For those who have been following my Christmas Countdown Collection journey, this week’s video shows some of the finished Granny Squares. I have also put together (with the help of my daughter) a pattern for download for any who wish to join the Granny fun.

Pattern to download.

Inspiration, Memories, Holiday Joy

Confessions of a Crafter

During the holiday season, my world seems to be inundated by inspiring social media posts and videos. So many wonderful new things to try, hidden among some crazy crafting fodder. I enjoy watching videos of projects coming to life, even ones that show crafts that I know I will never take on. Every so often though, I will decide to join the crazy train of a popular craft. Yet, I prefer when my new crafty undertakings are able to overlap with my current arsenal of creative techniques. Finding an overlap is not always easy. Clay work, for instance, is still rather a stand alone. Although, I have made my own polymer clay buttons, so there is some overlap with my sewing projects.

Good organization skills and proper storage techniques come in handy when there are multiple crafty people living under one roof. The joke about the entire house being called a craft room is not much of a joke when so many rooms hold craft supplies. With the constraints of limited space and a need to actually live in the house rather than just craft in the house, I am hesitant when I feel the urge to take on a new type of crafting endeavor. However in the days since I last contributed to this blog, I have finally succumbed to the ever popular world of blinging up a project with gems.

In the past, I have made embraced glass beads for my blinging needs. This was a frugal way to use materials I had on hand, as well as a permanent way to attach bling, but glass beads have their limits. Working with freestanding lace embroidery turned out to be one of the limits. I knew that hiding the attachment stitches on delicate lace ornaments would be difficult. So after many years of resisting the urge, I took the plunge and purchased a hot-fix gem tool and an assortment of gems. When the supplies arrived, down that rabbit hole I dove into a magical world of sparkling light. What was I thinking by resisting this craze for so long?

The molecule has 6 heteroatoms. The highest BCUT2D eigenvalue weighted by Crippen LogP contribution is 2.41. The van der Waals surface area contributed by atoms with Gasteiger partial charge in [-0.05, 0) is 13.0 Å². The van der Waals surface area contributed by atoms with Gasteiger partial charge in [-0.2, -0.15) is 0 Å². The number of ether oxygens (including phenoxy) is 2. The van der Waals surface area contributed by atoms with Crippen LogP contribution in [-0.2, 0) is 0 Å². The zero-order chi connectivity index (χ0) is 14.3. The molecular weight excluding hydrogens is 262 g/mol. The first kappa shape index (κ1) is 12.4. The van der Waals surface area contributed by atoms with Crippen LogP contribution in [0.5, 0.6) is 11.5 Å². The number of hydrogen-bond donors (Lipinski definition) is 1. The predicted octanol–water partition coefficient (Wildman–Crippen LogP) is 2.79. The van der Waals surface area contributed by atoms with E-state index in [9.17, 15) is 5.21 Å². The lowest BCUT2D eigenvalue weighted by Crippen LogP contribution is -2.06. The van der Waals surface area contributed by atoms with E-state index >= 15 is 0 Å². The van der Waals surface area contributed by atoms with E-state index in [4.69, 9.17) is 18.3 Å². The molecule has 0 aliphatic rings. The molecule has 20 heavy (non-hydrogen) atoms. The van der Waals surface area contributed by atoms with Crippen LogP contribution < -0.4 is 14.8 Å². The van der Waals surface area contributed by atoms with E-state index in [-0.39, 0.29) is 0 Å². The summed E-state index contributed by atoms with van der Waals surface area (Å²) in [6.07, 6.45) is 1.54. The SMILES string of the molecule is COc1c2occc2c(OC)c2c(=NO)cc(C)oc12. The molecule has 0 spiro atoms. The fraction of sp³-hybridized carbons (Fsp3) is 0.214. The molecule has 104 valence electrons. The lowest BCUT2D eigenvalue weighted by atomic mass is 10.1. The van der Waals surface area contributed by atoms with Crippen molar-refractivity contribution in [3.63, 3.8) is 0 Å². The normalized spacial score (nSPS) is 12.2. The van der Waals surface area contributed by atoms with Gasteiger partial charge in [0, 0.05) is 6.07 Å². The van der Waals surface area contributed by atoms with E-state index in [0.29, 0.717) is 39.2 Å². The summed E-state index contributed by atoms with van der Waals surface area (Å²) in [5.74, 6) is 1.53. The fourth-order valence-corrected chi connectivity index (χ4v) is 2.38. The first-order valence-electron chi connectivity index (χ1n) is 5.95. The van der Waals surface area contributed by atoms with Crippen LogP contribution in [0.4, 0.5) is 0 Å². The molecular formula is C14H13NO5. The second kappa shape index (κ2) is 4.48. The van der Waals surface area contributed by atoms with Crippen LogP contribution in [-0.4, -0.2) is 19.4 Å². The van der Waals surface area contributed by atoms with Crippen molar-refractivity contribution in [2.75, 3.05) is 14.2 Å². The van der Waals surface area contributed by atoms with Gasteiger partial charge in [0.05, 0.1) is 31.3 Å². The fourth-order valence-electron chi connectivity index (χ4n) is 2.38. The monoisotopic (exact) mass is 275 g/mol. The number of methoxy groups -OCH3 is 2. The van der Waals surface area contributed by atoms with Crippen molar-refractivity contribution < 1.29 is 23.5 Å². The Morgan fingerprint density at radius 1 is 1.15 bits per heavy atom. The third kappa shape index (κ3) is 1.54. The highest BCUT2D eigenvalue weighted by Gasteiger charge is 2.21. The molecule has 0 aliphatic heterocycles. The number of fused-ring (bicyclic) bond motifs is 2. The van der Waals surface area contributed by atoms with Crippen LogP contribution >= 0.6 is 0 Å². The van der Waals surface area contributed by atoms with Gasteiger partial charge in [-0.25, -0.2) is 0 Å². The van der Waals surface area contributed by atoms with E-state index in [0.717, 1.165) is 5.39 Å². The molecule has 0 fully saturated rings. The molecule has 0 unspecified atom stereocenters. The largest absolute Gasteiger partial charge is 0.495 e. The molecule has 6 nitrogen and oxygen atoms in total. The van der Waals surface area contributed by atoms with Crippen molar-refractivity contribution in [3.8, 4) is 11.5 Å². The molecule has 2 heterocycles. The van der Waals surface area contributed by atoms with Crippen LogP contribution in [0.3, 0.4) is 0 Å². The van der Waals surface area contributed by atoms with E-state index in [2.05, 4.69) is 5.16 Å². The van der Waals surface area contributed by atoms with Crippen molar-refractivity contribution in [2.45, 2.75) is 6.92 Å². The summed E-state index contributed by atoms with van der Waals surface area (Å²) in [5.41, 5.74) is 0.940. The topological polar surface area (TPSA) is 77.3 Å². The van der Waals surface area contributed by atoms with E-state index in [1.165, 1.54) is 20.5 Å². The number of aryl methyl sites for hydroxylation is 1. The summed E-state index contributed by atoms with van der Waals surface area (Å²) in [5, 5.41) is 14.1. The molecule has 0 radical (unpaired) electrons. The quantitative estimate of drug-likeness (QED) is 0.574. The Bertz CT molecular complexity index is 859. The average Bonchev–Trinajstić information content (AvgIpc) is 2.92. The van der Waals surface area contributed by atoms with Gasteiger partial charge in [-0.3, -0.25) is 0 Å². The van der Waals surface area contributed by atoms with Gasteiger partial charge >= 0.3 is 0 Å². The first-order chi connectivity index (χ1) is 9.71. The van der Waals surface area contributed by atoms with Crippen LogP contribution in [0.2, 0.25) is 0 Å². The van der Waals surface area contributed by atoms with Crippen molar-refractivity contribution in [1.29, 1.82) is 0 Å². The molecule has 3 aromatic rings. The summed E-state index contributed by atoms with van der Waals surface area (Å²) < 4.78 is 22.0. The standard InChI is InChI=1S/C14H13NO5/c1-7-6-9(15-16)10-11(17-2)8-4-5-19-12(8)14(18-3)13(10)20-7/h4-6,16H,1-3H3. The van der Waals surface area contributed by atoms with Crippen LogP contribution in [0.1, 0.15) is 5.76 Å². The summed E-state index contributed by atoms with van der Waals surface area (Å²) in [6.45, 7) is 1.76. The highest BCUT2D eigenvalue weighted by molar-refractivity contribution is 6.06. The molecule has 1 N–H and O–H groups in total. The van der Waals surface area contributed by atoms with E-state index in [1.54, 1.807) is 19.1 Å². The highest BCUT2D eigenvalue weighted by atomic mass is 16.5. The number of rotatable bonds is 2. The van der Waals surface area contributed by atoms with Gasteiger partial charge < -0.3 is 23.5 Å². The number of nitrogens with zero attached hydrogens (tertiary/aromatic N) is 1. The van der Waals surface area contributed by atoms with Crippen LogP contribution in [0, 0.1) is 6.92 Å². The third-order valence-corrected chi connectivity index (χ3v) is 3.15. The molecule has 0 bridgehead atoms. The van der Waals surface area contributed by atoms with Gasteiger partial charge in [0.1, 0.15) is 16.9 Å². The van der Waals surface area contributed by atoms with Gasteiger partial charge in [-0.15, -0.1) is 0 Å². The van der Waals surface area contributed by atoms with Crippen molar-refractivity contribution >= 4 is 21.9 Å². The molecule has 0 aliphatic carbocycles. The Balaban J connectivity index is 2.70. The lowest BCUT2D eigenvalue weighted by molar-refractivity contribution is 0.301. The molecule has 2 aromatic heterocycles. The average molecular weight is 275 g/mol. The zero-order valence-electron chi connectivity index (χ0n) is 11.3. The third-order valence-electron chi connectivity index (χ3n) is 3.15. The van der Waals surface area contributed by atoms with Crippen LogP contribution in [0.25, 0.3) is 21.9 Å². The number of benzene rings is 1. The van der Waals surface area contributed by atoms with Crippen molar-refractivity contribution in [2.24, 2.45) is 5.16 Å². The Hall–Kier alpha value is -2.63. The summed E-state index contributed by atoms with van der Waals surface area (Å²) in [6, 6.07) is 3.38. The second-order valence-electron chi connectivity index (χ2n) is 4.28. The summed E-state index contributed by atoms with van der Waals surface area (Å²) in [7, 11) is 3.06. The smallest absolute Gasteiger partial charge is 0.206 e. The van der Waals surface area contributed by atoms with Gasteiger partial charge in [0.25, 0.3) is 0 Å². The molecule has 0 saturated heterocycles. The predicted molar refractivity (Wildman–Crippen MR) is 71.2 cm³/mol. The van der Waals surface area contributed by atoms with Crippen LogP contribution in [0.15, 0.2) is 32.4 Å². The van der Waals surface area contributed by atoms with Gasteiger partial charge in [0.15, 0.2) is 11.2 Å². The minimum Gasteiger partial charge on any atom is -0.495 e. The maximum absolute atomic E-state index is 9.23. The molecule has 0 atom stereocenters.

Fortunately over the years I have learned restraint. So I don’t think my home will be blinged up, nor will my husband worry that his clothing will start to twinkle in the sunlight, but the ornaments I make each year may very well sparkle when the lights of the Christmas tree are turned on.

Another Video

After taking a couple weeks to rest/play/craft, I sat down and tried something new – a vlog rather than an inspirational mini tutorial. It was not my intent to ramble along for such an amount of time, but I now understand why my favorite knitting vloggers vlog for nearly an hour each episode. It was quite to my surprise that I realized how very long I had been rambling about inspiration, projects completed, memories, and lessons learned. I do not know how many people will ever watch the video in its entirety, but at the end of the day I am so very pleased that this vlog has been created. It is a glimpse into my world, my head, my life, and it has brought me joy. I hope that it will bring others joy too.

Thankful for Memories

The Autumn and Winter holiday seasons inspire me to be creative, and flood me with memories of times gone by. So many of my memories include the practice of creating something that can be given to or shared with others.